About a week ago, I was finally reading the June 2011 of Associations Now (it accidentally got buried in the pile of unread magazines), and I read the Favorites Game piece with Jeffrey Pfeffer. My first thought was that his suggestions reminded me at bit of Niccolo Machiavelli's The Prince (you can take the girl out of grad school, but...). And I was hoping that, like The Prince, it was intended as satire. Hey, they both stress the importance of flattery, right?
But somehow, I don't think Pfeffer is being funny.
My second thought was that he was articulating the concept of "power over" very clearly. But there's also a concept called "power with." It features heavily in progressive movements like feminism, the green movement and many earth-based religions.
So what's the difference? I found a great monograph by Tom Terez that sums it all up.
If you flip straight to page 9, he provides a nice chart that summarizes the differences. To highlight a few:
Power OVER is about scarcity, rules, procedures, compliance, competition, rewards and threats, hoarding information, assigning blame, fear and skepticism, exclusion, silos, and control.
Power WITH is about abundance, principles, mission, commitment, creativity, focusing on what's going right, sharing, being open, trust and confidence, inclusion, working together, questioning, inspiring and clarity.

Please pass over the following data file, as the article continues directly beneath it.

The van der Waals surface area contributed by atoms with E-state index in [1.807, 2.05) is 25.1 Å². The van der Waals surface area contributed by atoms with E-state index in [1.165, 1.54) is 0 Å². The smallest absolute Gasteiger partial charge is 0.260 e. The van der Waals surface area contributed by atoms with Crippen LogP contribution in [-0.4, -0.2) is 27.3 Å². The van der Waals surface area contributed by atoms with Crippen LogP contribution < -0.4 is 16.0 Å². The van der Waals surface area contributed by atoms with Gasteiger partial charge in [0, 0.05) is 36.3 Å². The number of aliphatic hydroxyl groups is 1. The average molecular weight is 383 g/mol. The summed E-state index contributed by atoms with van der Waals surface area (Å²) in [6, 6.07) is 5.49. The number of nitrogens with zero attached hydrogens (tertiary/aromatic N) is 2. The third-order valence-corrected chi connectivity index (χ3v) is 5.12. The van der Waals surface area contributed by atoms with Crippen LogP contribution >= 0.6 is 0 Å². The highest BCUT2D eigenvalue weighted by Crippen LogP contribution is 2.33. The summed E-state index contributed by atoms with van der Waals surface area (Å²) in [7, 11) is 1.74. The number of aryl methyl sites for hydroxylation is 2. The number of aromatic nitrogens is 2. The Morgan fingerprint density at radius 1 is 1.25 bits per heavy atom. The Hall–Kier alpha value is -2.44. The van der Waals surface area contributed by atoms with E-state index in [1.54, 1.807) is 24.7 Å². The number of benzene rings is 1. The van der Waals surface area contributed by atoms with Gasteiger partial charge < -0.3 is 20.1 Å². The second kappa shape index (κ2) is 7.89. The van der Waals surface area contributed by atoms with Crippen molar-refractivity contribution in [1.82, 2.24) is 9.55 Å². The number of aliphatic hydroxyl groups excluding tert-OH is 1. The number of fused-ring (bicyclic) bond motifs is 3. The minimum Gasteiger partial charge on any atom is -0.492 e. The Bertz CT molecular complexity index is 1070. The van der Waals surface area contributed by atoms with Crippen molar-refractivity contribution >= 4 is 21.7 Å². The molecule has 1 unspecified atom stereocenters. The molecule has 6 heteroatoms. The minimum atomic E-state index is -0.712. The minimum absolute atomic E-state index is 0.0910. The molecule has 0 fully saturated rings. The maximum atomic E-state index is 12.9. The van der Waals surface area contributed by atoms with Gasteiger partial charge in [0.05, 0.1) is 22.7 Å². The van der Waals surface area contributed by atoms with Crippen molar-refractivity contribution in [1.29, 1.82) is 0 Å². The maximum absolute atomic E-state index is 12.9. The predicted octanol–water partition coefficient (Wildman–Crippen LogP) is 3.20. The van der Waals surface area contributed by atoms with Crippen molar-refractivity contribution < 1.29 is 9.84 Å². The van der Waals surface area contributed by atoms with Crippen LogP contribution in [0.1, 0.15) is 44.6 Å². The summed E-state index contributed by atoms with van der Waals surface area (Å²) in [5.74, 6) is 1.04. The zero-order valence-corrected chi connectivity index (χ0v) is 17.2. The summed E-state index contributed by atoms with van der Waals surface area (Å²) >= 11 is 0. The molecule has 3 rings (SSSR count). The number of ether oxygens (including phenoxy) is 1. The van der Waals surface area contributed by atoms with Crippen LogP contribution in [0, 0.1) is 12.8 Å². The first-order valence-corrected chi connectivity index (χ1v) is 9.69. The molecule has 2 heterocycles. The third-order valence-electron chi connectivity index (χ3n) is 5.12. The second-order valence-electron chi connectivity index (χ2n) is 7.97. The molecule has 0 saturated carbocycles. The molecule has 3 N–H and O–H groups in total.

As I'm sure you recognize, traditional hierarchical organizations rely on power over. And I suspect that's where most of our associations fall. But they don't have to.
In fact, forward-looking organizations need 21st century leaders. A quick Google search on that term returns things like: communicators, good social skills, open, transparent, authentic, team players/team success, influence instead of authority, non-traditional, accepting of diversity, creativity, innovation, intuition, bias towards action, energy and enthusiasm.
Which of the above two power models seems like a better match for the realities of *today's* work place? Looking at the lists above, where would you rather work?
How do we get from here to there? It comes down to each and every one of us honestly assessing ourselves and, each day, choosing to walk the talk of power with rather than power over. You're not going to completely transform your organizational culture over night. But you can lead, even from the middle, by example. Not everyone will get it. Not everyone will come with you. But we have to start transforming the culture of work somewhere.
I'm going - will you come with me?
(Jamie Notter has a terrific take on this topic in his blog post Love and Power - go check it out! )